FAIRFIELD, Conn. — If you’re speeding through Stratford and you see a Fairfield police cruiser behind you, you’d best pull over.
On Thursday, police chiefs from six communities announced the formation the Fairfield County Traffic Unit, a new collaboration that means officers can cross municipal borders to pursue suspects, make motor vehicle stops and enhance traffic safety.
“This is great for smaller departments,” said Easton Captain Richard Doyle. “With one phone call, we can have 10 to 15 officers at our disposal.”
The new agreement — covering Bridgeport, Fairfield, Stratford, Trumbull, Monroe and Easton — also means the unit can apply for state grants for things such as group training and better regional communication.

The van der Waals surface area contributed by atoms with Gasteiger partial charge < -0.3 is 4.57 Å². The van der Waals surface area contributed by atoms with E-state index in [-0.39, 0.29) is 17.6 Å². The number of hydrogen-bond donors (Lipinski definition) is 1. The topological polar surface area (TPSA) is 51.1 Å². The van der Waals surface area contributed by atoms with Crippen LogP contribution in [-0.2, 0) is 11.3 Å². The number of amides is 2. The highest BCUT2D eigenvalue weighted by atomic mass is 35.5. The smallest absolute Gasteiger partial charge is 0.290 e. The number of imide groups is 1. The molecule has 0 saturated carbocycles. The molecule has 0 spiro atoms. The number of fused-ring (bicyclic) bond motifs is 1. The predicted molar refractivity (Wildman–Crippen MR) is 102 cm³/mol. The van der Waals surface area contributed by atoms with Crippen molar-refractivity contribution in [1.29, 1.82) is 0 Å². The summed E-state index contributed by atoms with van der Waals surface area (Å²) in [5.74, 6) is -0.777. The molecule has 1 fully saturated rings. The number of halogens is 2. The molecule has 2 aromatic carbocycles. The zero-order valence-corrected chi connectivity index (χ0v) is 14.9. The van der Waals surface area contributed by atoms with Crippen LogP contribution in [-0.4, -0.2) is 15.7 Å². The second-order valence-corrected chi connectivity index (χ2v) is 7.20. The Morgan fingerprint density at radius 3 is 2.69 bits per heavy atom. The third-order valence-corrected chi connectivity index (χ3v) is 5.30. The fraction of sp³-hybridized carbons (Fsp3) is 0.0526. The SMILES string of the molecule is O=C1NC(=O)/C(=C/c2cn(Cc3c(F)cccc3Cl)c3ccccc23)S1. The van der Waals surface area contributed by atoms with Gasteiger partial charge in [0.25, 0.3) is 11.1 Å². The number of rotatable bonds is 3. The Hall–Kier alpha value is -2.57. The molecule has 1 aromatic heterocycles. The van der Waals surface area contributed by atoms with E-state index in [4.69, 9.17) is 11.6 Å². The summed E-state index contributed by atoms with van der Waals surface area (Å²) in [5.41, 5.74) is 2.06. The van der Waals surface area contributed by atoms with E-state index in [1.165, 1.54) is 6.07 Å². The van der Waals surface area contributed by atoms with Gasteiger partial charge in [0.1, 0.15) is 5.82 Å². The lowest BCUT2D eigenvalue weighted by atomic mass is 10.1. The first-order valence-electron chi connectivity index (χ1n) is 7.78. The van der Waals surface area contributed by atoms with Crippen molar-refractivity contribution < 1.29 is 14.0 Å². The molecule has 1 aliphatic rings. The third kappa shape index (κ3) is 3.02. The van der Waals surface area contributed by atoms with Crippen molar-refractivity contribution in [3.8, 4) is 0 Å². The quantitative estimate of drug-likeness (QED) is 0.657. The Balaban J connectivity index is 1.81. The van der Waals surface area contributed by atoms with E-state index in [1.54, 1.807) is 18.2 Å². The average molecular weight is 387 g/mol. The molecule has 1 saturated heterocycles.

“We can take little steps now to turn it into better communication if something big happens,” said Fairfield Lt. Robert Kalamaras.
Fairfield Police Chief Gary MacNamara said traffic woes are the No. 1 complaint he receives from residents. The agreement means police can better handle drunk and drugged driving now that municipal boundaries “are just lines on a map,” he said.
Added grant opportunities will help all departments, said Bridgeport Police Chief AJ Perez.
“These days budgets are tight so it takes this collaboration to get the job done,” he said.
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